By Ray Stern
By Ray Stern
By New Times
By Amy Silverman
By Stephen Lemons
By Stephen Lemons
By Monica Alonzo
By Chris Parker
Selectively enforcing the law: Brilliant tactic to run that embarrassing fool Joe Arpaio's home address on the front page of New Times ("Joe Strikes Back," The Bird, Stephen Lemons, December 21). I've never laughed so hard as when I saw his bulbous red nose on that stamp. All this draws attention not only to the fact that Joe's guilty of criminal malfeasance for creating conditions that killed all those people in his jails but that he's using a state law improperly to hide what's going on with his commercial property. Joe, if you've got nothing to hide, give up the records!
And for the Pinal County Attorney's Office to play right into this cretin's hands just goes to show you what a backwoods organization it is. It's just plain stupid to get involved in trying to enforce a state law that makes something illegal on the Internet and not in print or on TV. I'm speaking of publishing Arpaio's address in cyberspace, as New Times writer John Dougherty did two and a half years ago. And when you throw in that the address is published in so many places that it boggles the mind, how can these legal morons only prosecute New Times? Why not go after the state Corporation Commission, too? Why not prosecute all those Web sites The Bird cited?
The reason, of course, is: Joe Arpaio is a vindictive old coot who wants to punish New Times for failing to line up to blow him, like the local Fox news channel and the Arizona Republic have done.
Dan Martinez, Phoenix
Preferential treatment: Who the fuck does Sheriff Joke think he is? He gets to do all of his shady real estate deals under a rock somewhere, while the rest of us have to file papers, etc. Come on, Joe, what are you so afraid of? That we might find out you're the big crook most of us think you are? That you might end up eatin' green baloney in Tent City someday? Don't worry, Joe. If they catch your hand in the cookie jar, they'll probably send you to Florence, where the food's a lot better.
What I don't get either is that the rest of the local press ignored the latest story as if nothing at all happened. Those idiots are obviously scared to death that Arpaio would indict them, too, or at least make their lives harder. If all of the local media were after Arpaio's ass, he wouldn't last long, which makes me think the Republic and others have a reason to kiss his rear in print and to ignore all of Joke's bull, like trying to indict a whole newspaper!
G. Rose, Phoenix
Standards and practices: When you don't possess the IQ or education to conduct an actual discourse of ideas, it's easy to revert to junior high school tactics. Publishing Maricopa County Sheriff Joe Arpaio's personal home address on your cover violates every standard of conduct that an honorable organization aspires to.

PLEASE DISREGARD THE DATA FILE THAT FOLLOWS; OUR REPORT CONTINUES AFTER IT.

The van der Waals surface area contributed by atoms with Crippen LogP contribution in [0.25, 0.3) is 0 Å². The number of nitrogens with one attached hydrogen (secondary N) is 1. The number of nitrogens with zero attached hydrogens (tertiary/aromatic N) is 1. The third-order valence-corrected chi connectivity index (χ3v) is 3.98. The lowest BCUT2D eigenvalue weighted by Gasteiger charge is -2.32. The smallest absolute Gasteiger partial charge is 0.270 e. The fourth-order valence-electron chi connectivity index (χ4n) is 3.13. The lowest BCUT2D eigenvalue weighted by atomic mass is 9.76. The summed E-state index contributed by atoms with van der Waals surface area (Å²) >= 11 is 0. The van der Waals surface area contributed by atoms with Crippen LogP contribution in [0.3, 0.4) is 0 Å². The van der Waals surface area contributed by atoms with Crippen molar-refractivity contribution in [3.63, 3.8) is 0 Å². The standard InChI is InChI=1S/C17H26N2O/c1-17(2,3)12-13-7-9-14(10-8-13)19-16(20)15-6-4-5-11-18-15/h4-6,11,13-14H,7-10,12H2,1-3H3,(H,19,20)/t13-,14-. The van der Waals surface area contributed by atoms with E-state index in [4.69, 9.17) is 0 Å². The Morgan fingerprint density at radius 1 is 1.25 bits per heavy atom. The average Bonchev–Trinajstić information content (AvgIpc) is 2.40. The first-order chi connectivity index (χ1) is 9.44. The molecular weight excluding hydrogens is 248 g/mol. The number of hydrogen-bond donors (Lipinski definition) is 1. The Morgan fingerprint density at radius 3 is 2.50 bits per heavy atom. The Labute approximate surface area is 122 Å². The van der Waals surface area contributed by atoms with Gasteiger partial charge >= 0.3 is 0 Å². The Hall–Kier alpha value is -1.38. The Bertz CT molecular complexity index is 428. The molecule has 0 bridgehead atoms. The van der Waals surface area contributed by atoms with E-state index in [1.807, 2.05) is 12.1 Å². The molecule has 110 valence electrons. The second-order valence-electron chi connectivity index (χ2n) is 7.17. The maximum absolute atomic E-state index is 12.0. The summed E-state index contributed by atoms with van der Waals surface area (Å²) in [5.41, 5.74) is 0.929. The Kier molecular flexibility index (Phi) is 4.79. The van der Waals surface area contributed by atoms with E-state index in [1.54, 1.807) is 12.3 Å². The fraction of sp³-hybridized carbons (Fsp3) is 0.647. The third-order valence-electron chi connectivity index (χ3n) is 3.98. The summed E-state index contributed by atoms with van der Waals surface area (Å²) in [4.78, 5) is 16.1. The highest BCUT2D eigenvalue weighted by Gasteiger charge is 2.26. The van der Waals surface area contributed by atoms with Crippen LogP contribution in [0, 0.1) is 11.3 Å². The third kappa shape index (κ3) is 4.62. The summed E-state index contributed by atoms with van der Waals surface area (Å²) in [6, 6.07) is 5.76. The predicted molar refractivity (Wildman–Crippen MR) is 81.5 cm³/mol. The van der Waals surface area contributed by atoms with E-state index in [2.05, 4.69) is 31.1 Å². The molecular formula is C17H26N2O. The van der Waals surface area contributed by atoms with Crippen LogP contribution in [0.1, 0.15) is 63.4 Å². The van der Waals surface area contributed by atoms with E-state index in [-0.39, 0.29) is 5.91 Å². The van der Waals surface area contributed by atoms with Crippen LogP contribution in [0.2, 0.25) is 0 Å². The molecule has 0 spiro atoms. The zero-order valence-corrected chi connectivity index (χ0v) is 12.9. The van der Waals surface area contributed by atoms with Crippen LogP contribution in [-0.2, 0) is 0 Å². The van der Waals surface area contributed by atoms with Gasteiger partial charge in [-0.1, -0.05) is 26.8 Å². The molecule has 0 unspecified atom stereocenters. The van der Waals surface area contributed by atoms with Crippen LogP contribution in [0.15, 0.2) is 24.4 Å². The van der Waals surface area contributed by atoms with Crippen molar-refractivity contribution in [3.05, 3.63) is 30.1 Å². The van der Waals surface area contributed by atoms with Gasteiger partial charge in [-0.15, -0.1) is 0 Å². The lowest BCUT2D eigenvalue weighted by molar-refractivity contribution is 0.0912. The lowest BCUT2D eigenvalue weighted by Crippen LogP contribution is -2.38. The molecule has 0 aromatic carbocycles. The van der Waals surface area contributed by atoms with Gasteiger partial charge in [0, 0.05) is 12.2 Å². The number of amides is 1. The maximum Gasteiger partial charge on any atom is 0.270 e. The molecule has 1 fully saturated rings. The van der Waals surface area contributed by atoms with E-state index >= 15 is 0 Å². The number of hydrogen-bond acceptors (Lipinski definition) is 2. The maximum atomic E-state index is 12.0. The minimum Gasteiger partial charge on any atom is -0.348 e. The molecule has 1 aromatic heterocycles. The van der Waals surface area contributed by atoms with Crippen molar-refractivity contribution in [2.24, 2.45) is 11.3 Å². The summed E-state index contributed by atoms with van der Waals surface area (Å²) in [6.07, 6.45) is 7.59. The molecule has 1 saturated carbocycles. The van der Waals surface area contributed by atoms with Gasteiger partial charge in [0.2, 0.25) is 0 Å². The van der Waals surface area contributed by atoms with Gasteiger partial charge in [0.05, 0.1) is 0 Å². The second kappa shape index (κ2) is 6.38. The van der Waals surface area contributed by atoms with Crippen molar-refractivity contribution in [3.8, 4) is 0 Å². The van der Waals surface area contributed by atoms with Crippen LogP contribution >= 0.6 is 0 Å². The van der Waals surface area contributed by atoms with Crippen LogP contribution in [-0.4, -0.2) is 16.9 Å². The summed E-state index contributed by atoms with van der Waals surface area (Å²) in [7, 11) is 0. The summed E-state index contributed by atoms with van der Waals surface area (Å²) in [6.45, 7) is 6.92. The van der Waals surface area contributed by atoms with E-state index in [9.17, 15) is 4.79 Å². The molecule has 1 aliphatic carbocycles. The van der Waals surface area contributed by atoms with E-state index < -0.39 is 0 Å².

Phoenix New Times is a disgrace to the profession. I hope that a planned felony indictment by the Pinal County Attorney's Office can be (despite a possible conflict of interest) joined by the Maricopa County Attorney as well. I hope that the principals responsible are convicted and actually serve time for this offense. I plan to work hard with my friends in Phoenix to encourage them to cancel advertising in your publication.
Stephen Anderson, Tempe
Hanging Lemons: As I was walking out of the convenience store one recent morning with coffee and the latest New Times in hand, I started to read the cover. My first response was an out-loud, "HOLY SHIT!"
Joe and his troops are going to hang Stephen Lemons! After reading the article in toto (well-crafted, I might add), it seems Arpaio has no legal grounds to sue. His address is public information.
It will be interesting to see what Joe's response will be. I want a ringside seat.
William Thurber, Chandler
Despise and conquer: There's definitely something too self-serving by The Bird's recent opening sentence: "It's been obvious to The Bird for a long time that Sheriff Joe Arpaio despises New Times." The only thing more clear than that is that New Times despises Joe Arpaio.
I actually enjoyed The Bird's takes on the mind-numbing stupidity of Arizona's 9/11 "memorial" commission and the lunacy of the conspiracy theorists who believe the attack was inflicted on us by our own country (I work with a couple of these wingnuts), but the rather torturous justification for printing Sheriff Joe's home address is flimsy and suspicious at best.
To quote from The Bird, "[John] Dougherty's whole investigation started when he discovered that Arpaio'd plowed hundreds of thousands of dollars in cash into various Valley properties."
I can check with a Realtor or a bank clerk, but I believe this is called "investing," right?
"It all looked fishy, considering the sheriff's spent his life as a humbly paid public official. Maybe the deals were on the up-and-up, and maybe not."
I know someone who made about $6 million in Valley land investments and he was a humble security guard.